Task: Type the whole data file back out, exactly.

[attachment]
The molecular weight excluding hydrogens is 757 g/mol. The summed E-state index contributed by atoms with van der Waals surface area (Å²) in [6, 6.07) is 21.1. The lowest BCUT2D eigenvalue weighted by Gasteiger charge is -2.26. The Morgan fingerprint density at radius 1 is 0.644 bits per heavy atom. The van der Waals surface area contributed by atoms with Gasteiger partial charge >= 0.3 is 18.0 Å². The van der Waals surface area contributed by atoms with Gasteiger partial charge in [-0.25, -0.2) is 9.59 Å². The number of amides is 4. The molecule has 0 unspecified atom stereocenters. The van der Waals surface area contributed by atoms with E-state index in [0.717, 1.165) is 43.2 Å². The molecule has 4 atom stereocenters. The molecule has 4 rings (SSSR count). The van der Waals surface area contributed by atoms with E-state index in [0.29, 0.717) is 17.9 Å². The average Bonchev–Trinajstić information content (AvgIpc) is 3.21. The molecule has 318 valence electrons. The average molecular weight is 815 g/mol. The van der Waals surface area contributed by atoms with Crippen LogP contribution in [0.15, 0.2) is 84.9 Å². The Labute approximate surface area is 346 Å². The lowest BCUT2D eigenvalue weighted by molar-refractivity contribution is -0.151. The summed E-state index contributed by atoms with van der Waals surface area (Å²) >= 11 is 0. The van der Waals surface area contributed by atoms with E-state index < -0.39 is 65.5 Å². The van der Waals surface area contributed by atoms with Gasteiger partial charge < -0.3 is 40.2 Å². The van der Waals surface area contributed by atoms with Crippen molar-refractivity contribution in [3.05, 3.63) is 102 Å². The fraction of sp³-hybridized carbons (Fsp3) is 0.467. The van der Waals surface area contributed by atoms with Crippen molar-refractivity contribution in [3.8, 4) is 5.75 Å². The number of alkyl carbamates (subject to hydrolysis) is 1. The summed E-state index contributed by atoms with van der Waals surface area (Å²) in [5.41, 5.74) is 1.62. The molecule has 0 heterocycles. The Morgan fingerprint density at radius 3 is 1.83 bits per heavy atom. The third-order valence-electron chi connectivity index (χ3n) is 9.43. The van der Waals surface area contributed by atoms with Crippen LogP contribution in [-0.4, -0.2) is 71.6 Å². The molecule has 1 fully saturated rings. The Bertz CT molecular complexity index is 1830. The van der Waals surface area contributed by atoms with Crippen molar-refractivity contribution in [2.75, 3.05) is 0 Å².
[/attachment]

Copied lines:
The molecular weight excluding hydrogens is 757 g/mol. The summed E-state index contributed by atoms with van der Waals surface area (Å²) in [6, 6.07) is 21.1. The lowest BCUT2D eigenvalue weighted by Gasteiger charge is -2.26. The Morgan fingerprint density at radius 1 is 0.644 bits per heavy atom. The van der Waals surface area contributed by atoms with Gasteiger partial charge >= 0.3 is 18.0 Å². The van der Waals surface area contributed by atoms with Gasteiger partial charge in [-0.25, -0.2) is 9.59 Å². The number of amides is 4. The molecule has 0 unspecified atom stereocenters. The van der Waals surface area contributed by atoms with E-state index in [0.717, 1.165) is 43.2 Å². The molecule has 4 atom stereocenters. The molecule has 4 rings (SSSR count). The van der Waals surface area contributed by atoms with E-state index in [0.29, 0.717) is 17.9 Å². The average Bonchev–Trinajstić information content (AvgIpc) is 3.21. The molecule has 318 valence electrons. The average molecular weight is 815 g/mol. The van der Waals surface area contributed by atoms with Crippen LogP contribution in [0.15, 0.2) is 84.9 Å². The Labute approximate surface area is 346 Å². The lowest BCUT2D eigenvalue weighted by molar-refractivity contribution is -0.151. The summed E-state index contributed by atoms with van der Waals surface area (Å²) >= 11 is 0. The van der Waals surface area contributed by atoms with E-state index < -0.39 is 65.5 Å². The van der Waals surface area contributed by atoms with Gasteiger partial charge < -0.3 is 40.2 Å². The van der Waals surface area contributed by atoms with Crippen molar-refractivity contribution in [3.05, 3.63) is 102 Å². The fraction of sp³-hybridized carbons (Fsp3) is 0.467. The van der Waals surface area contributed by atoms with Crippen molar-refractivity contribution in [3.8, 4) is 5.75 Å². The number of alkyl carbamates (subject to hydrolysis) is 1. The summed E-state index contributed by atoms with van der Waals surface area (Å²) in [5.41, 5.74) is 1.62. The molecule has 0 heterocycles. The Morgan fingerprint density at radius 3 is 1.83 bits per heavy atom. The third-order valence-electron chi connectivity index (χ3n) is 9.43. The van der Waals surface area contributed by atoms with Crippen LogP contribution in [-0.4, -0.2) is 71.6 Å². The molecule has 1 fully saturated rings. The Bertz CT molecular complexity index is 1830. The van der Waals surface area contributed by atoms with Crippen molar-refractivity contribution in [2.75, 3.05) is 0 Å².